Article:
“The unexamined life is not worth living” – Socrates (470-399 BCE)
As with most of our knowledge about Socrates’ this quote came through the medium of Plato in one of his dialogues, Apology. This statement is said by Socrates’ at his trial after being sentenced to death by poison. Socrates was charged with impiety and corrupting the youth for his (now) famous form of logical reasoning and questioning (now known as the Socratic Method). This method called into question established norms of the time. Socrates was given an option to either choose death or to quit his pursuit of Philosophy (Love of Wisdom) and his response to this ultimatum was the above quote. Socrates would rather die doing something he loves and believed wholeheartedly in, namely the search for wisdom, than to go on in exile..
While Socrates was focused on the unexamined life from an abstract, metaphysical view, it is my belief that this quote has real world applications. Whether you are introverted or extroverted, you spend more time with yourself than anyone else and probably argue with yourself more than any other person in your life.
You: “Just ask her out”
You to You: “Don’t do it, she’ll realize how stupid you are”
We are filled with a number of these little arguments on a daily basis, whether it is what to eat for breakfast to whether you should purchase a house or not. When reason wins the argument, the outcome is generally good (from an ethical perspective at least), but when emotion wins the argument it could go either way. If the consequence of these arguments is something major let’s say a break-up or a spending spree, we tend to examine our decision process. While this reflection is good, you are too late! Let me share with you an example from my first real job.
I was hard working, ambitious and putting in 12 hour days to get the work done that I needed, but the outcome and consequences were not paying off, I was trying everything but the outcome was the same. I spent a lot of time reflecting on the decisions I had made and focused generally on the outcome of what happened and tried to figure out why it had gotten this way. While reflection is good, it didn’t seem to get me anywhere until I took my boss out for coffee and asked her “what do you think I am doing wrong? Am I not smart enough? Am I missing something?” What she said to me was simple but hard to wrap my head around… “Self-awareness”. I remember walking out of the meeting cursing her name… “How can you tell me I’m not self-aware, I spend all day and night in my own head!!! I’m losing my mind trying to figure out what is going wrong!!! SCREW YOU, YOU DON’T KNOW ME!!” Well, after I calmed down and thought on it, she was right.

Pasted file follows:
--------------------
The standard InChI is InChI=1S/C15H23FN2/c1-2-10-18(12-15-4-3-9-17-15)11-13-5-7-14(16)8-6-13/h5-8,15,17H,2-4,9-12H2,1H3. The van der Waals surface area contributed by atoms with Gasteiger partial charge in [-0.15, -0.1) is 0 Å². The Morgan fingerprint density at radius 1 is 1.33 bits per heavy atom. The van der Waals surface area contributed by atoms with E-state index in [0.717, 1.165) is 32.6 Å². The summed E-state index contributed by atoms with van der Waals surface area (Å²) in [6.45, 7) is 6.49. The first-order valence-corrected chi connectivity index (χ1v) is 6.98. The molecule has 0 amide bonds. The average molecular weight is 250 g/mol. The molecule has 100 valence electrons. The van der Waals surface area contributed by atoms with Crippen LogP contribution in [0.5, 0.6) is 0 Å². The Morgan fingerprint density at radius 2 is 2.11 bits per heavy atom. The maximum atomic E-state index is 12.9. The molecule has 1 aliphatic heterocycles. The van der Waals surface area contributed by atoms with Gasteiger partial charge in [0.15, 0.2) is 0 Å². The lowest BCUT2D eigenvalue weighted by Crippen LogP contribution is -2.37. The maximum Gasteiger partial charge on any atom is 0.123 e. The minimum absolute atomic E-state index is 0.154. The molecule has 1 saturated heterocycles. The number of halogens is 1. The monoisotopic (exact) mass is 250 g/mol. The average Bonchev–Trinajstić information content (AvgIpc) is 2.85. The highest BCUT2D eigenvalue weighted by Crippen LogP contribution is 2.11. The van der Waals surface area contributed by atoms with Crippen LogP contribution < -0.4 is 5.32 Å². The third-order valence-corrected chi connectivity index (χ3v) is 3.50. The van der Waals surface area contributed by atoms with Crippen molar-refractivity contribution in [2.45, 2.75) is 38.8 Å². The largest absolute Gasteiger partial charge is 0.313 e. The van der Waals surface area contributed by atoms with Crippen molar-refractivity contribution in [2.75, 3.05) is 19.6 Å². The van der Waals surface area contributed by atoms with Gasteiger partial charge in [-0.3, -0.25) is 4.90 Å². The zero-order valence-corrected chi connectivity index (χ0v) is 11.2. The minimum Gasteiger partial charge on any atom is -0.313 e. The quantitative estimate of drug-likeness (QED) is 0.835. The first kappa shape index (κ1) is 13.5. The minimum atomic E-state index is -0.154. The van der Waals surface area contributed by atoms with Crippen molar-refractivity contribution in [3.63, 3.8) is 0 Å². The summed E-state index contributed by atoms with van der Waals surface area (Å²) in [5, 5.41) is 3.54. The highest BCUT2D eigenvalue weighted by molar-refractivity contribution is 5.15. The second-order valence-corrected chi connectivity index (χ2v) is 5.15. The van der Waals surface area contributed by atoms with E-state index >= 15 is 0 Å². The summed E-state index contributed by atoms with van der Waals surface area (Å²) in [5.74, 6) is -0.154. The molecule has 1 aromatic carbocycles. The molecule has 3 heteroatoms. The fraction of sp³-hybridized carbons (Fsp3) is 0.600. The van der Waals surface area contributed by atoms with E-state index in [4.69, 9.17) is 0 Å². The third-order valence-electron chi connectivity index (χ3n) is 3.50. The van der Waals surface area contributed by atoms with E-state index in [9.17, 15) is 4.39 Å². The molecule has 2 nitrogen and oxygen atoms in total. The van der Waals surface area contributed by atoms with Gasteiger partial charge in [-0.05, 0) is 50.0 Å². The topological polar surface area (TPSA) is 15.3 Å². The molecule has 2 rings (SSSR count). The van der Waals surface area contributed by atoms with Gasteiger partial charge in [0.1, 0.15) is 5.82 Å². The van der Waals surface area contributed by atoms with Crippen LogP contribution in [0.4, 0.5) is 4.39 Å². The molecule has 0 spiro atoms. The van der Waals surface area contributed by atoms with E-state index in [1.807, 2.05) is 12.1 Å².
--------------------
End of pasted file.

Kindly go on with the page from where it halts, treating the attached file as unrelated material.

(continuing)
While I was examining my life, I was doing so reactively. It occurred to me that the “unexamined life, was not worth living”! Yes, this parts from the meaning Socrates’ had intended, but still holds true. If you do not review your current surroundings in the moment and examine what and why you are doing things the way you are, you will be doomed to Einstein’s definition of Insanity “doing the same thing over and over again and expecting different results.”
Self-awareness is about stepping out of the situation and living in the present, thinking not only about what you are going to say or do but WHY you are going to say or do it. On a deeper level, one Socrates would most likely agree with, this examination of your own life will lead to greater happiness. You spend so much time worrying about the future or reminiscing about the past that you don’t have time to enjoy the present. Since the only time you will EVER experience is the present, you better get damn well comfortable with examining it! I like to think that if I were in Socrates’ shoes, I would have done the same thing. The unexamined life is not worth living and only by examining your life can you really live at all.